Seventies Colors That Make Your Home Fashionable Now
The Seventies—or The "Me" Decade, according to author Tom Wolfe—was a time when self-determination, self-awareness, and self-help trends in society prevailed. It’s an era that we still hold onto. Fashion and, to a lesser extent, interior design continued to reference this visual banquet of a decade as soon as it ended. Of course, ’70s music is still on heavy playlist rotation as well as a popular sampling genre. Today, home design reconsiders some of this epic era's typical colors and styles for contemporary application. Nest Casa dives into the shades of ’70s color palettes and designs to discover that there is no need to keep them selfishly in the past.
The Psychedelic Sixties Turn Into Seventies Shades
Long before he would coin The "Me" Decade moniker in New York magazine, Wolfe had written about the trippy, mystical effects of the hallucinogenic LSD in his book The Electric Kool-Aid Test. He and his generation (which included the likes of Timothy Leary and Ken Kesey) were seeking a deeper state of consciousness to ponder the questions of the universe. Aiding them in their journey was bright, colorful art in repetitive patterns that were sometimes inspired by what they saw on the trip
These colors were electric and acid hues. The prevalence of psychedelic color palettes from the late Sixties to the early Seventies spilled over into home design. There, it took on cheerful hues of bright yellow, tangerine orange, and hot pink. These colors were often combined to make cartoon-like, floral patterns that were seen on everything by the 1970s—from bedding, towels, curtains, to wallpaper. Even popular Schwinn bicycles featured bright floral motifs on the brand’s banana seat.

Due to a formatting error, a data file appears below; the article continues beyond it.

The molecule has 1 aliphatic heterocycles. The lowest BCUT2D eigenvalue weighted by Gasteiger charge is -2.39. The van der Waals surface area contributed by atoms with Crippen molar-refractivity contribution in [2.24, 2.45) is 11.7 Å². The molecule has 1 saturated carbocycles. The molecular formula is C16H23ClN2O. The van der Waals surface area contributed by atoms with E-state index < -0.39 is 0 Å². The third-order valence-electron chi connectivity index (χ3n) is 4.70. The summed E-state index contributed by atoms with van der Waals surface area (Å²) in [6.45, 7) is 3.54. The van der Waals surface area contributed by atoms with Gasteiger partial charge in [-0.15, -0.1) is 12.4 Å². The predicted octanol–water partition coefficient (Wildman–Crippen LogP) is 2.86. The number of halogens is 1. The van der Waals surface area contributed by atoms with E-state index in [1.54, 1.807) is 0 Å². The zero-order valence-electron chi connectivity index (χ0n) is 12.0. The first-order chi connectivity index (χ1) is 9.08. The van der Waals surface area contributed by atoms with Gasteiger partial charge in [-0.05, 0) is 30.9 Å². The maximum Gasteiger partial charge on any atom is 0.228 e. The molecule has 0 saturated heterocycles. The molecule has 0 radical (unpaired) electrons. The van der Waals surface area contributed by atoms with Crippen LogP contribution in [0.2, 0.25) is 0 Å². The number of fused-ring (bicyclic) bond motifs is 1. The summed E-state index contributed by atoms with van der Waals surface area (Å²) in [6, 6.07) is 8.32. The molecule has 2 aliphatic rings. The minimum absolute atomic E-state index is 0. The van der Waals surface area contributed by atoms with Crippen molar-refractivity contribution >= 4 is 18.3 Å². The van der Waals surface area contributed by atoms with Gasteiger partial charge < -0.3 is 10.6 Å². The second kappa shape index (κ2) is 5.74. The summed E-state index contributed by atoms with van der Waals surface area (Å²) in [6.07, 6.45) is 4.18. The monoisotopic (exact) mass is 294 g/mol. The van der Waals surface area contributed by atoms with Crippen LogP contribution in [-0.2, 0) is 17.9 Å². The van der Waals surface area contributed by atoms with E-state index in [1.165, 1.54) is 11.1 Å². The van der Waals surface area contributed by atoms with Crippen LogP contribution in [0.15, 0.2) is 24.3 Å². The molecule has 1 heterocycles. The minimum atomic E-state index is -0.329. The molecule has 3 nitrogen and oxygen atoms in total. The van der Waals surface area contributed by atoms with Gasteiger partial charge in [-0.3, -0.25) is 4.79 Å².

Earth Tones: The True 1970s Color Palette
This color scheme quickly gave way to a more natural, somber mood. The “Mother Earth” movement was just beginning as the Vietnam War finally ended (and with it, a lot of the counterculture that it had produced). Because of this, earth tones dominated the hues found in clothing, cars, industrial spaces, and, most powerfully, interior design. It defined the prominent ’70s color palette.
Earth tones are defined primarily as almost any shade of brown or tan, harvest gold, burnt orange, and the olive and avocado shades of muted green. All of these qualify as nature-inspired hues. Even reds and blues were given a dusty hue, with reds veering towards brick and maroon shades and blues having gray tones.
1970s Color Palettes Used in Interior Design and Furniture
Not everything in design should be revived. In fashion and interiors, the questionable quality of manmade fiber textiles (Did somebody say Polyester?) was nothing to pine for. Other things—such as linoleum flooring, colonial-inspired furniture, wood paneling, and granny's crochet blankets—can probably be left in the archives. This can also include novelties like lava lamps, shag carpets, and bean-bag chairs . That said, every new generation of youth still seems to gravitate towards them.
Some motifs and design treatments deserve a second glance. Wallpaper has been seemingly resurrected from the design graveyard in the last decade. Iconic Seventies styles—such as ombré stripes that transition from rust to brown to orange to yellow to form swirly patterns—work today with the right approach. Even giant cartoon mushrooms can be integrated into modern interiors. Wicker and rattan furniture (like the infamous peacock chair) also appeals to current tastes, especially with the return of swing chairs. Floral-pattern sofas, pod or egg chairs, and pendant lighting are also on the upswing and come in an array of colors and accents that channel that ’70s vibe. As demonstrated on Chanel Lauren Roth’s Instagram, an abundance of borderline bad taste can look positively chic with a keen eye guiding it.
Other aspects of Seventies design never fell victim to becoming gauche; it had timeless appeal. The trick is to incorporate these designs and the corresponding ’70s color palette in the right dose to avoid being too retro. For example, stone fireplaces that recall a natural Scandinavian look; macramé and handmade pottery with a boho touch; chrome detailing that reflects the fascination with space; and floor seating in the form of conversation pits and sunken living rooms are a few of the impressive designs that ignite fascination for this decade long past.